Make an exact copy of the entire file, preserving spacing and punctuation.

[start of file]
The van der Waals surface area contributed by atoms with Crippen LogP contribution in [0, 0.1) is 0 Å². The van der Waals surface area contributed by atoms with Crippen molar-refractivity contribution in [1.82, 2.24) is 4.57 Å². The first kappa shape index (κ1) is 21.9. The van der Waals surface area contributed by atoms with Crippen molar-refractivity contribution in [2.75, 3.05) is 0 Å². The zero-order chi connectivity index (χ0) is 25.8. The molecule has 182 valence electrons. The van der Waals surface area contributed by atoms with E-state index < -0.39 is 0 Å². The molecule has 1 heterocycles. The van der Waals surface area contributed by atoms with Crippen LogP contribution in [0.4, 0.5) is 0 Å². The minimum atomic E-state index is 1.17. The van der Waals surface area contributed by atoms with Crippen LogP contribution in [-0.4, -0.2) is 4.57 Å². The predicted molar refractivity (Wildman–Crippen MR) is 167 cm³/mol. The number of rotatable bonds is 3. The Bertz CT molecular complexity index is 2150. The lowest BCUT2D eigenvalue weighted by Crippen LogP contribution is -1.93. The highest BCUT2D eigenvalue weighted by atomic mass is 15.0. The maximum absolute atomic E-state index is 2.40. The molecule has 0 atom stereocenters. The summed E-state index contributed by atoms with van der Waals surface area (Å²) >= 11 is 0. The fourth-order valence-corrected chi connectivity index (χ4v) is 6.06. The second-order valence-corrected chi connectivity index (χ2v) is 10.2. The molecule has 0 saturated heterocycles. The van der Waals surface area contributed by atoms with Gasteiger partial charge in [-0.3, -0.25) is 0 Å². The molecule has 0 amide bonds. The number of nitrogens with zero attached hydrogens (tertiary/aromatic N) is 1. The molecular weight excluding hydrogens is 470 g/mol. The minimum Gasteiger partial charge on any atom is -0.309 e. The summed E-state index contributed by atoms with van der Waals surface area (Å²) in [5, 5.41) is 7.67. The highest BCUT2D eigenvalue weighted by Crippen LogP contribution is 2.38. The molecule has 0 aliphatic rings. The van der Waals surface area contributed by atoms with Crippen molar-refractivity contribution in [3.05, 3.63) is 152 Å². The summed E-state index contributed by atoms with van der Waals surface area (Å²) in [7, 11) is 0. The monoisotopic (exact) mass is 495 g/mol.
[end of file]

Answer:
The van der Waals surface area contributed by atoms with Crippen LogP contribution in [0, 0.1) is 0 Å². The van der Waals surface area contributed by atoms with Crippen molar-refractivity contribution in [1.82, 2.24) is 4.57 Å². The first kappa shape index (κ1) is 21.9. The van der Waals surface area contributed by atoms with Crippen molar-refractivity contribution in [2.75, 3.05) is 0 Å². The zero-order chi connectivity index (χ0) is 25.8. The molecule has 182 valence electrons. The van der Waals surface area contributed by atoms with E-state index < -0.39 is 0 Å². The molecule has 1 heterocycles. The van der Waals surface area contributed by atoms with Crippen LogP contribution in [0.4, 0.5) is 0 Å². The minimum atomic E-state index is 1.17. The van der Waals surface area contributed by atoms with Crippen LogP contribution in [-0.4, -0.2) is 4.57 Å². The predicted molar refractivity (Wildman–Crippen MR) is 167 cm³/mol. The number of rotatable bonds is 3. The Bertz CT molecular complexity index is 2150. The lowest BCUT2D eigenvalue weighted by Crippen LogP contribution is -1.93. The highest BCUT2D eigenvalue weighted by atomic mass is 15.0. The maximum absolute atomic E-state index is 2.40. The molecule has 0 atom stereocenters. The summed E-state index contributed by atoms with van der Waals surface area (Å²) >= 11 is 0. The fourth-order valence-corrected chi connectivity index (χ4v) is 6.06. The second-order valence-corrected chi connectivity index (χ2v) is 10.2. The molecule has 0 saturated heterocycles. The van der Waals surface area contributed by atoms with Gasteiger partial charge in [-0.3, -0.25) is 0 Å². The molecule has 0 amide bonds. The number of nitrogens with zero attached hydrogens (tertiary/aromatic N) is 1. The molecular weight excluding hydrogens is 470 g/mol. The minimum Gasteiger partial charge on any atom is -0.309 e. The summed E-state index contributed by atoms with van der Waals surface area (Å²) in [5, 5.41) is 7.67. The highest BCUT2D eigenvalue weighted by Crippen LogP contribution is 2.38. The molecule has 0 aliphatic rings. The van der Waals surface area contributed by atoms with Crippen molar-refractivity contribution in [3.05, 3.63) is 152 Å². The summed E-state index contributed by atoms with van der Waals surface area (Å²) in [7, 11) is 0. The monoisotopic (exact) mass is 495 g/mol.